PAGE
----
This article describes how to interpret microphone sensitivity ratings with respect to the analog mic input of a Biamp processor.
Microphones are transducers — they are devices that convert mechanical energy (the motion of the air caused by sound waves) into electrical energy (voltage).
An increase in sound pressure level causes more vigorous motion of the air, which causes a greater movement of the mic diaphragm, and the movement of the diaphragm element generates a proportional increase in voltage out of the microphone. There are a variety of diaphragm designs available, all of which vibrate in reaction to sound pressure waves of varying intensity.
Mics are rated by their sensitivity. This refers to the output voltage a microphone generates at a given sound pressure level (SPL). The standard "reference" SPL is a 1,000Hz tone at 94 dB-SPL at the mic capsule. Therefore, a microphone's sensitivity is expressed as the mic's output voltage when the mic capsule is presented with a 1,000Hz tone at 94 dB-SPL.
The Gain In setting on the Biamp DSP input block allows you to boost (or amplify) a low incoming voltage from a microphone (or other device) to a higher level that is appropriate for the DSP. Ideally, a microphone signal should be amplified until it registers an average level of 0dBu RMS while it is being spoken into at a normal volume and a normal distance.
All professional microphones come with a product data sheet that show the voltage the mic will generate for a known reference dB-SPL (sound pressure level). Here are some common terms you may encounter:
- The standard "reference" SPL is a 1,000Hz tone at 94 dB-SPL at the mic capsule.
- 94 dB-SPL equals 1 Pascal (Pa) or 10 micro bars (μbar).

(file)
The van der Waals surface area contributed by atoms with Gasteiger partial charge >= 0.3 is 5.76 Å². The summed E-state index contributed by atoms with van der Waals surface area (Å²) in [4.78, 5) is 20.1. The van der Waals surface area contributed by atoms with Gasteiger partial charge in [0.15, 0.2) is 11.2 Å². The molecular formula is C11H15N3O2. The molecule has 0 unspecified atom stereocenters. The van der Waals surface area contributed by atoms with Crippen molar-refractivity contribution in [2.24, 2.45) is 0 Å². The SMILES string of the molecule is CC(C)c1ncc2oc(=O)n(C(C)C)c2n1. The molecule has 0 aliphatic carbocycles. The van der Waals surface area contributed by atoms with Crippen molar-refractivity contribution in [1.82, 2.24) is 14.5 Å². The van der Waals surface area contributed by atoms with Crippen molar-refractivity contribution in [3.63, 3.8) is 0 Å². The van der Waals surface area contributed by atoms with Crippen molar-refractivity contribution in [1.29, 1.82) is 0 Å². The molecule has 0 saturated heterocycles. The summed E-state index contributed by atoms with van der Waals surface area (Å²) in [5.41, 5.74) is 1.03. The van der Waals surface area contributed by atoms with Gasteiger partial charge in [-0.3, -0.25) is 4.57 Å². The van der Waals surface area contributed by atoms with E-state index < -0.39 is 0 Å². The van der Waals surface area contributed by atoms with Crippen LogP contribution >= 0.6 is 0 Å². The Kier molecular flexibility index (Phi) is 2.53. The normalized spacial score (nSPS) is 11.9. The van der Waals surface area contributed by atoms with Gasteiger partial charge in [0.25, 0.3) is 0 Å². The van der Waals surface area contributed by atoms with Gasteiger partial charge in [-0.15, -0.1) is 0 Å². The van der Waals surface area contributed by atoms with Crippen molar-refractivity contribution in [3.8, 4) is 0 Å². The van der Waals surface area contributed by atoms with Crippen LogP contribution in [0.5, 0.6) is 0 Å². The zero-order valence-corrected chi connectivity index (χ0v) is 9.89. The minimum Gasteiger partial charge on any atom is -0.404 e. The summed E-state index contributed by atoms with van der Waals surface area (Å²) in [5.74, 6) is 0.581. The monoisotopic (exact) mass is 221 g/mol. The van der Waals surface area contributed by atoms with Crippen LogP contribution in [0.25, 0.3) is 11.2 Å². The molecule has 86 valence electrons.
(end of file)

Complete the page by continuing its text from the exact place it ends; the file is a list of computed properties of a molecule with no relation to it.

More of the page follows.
- Sensitivity is expressed as the mic's output voltage in dBV (referenced to 1 Volt) or millivolts (mV), at either 1 Pascal (Pa) or 94 dB-SPL.
- The notation used may vary depending on country of origin for the microphone, and often will vary within the same product line.
Interpreting sensitivity values
How do I interpret these numbers?
Biamp DSP processors measure signal levels in dBu, which is a slightly different scale than dBV. dBu is always equal to dBV plus 2.21.
Let's say you have a mic with a rated sensitivity of 10mV/Pa. Using a decibel calculator, we can find that 10mV is equivalent to -40dBV. To hit 0dBu on the Biamp's input meters when a 94dB-SPL reference tone is applied at the microphone capsule (using a mic calibration tool) we would need to add about +40dB of gain at the input. (Again, Biamp DSP processors measure signal levels in dBu, which is a different scale than dBV, so technically you would only need about 37.8dB of gain. dBu is always equal to dBV plus 2.21.).
But, this assumes that the mic will be receiving a 94dB-SPL signal during normal operation, which is unlikely to be the case. If that mic is expected to function with an average 74dB-SPL input, then an additional 20dB of gain is needed. Now the signal should register near 0dB on the meters when the mic receives a 74dB-SPL signal. The total input gain would be about +57.8dB on the input block (the initial 37.8dB plus another 20dB).
From a practical point of view you will only be interested in the total gain applied but it is good to know how it is determined.
We commonly see Gain In levels of 48dB for ceiling mics in conference systems, of course, this will vary with the type of mic being used and the distance of the mic from the source.
When ceiling mics are used, it may be difficult or impossible to achieve 0dBu without also capturing unusable levels of ambient sound. In that case, a lower level may have to suffice, in conjunction with the use of noise reduction on the channel (if available). The gating automixer will also be of assistance.
More is better?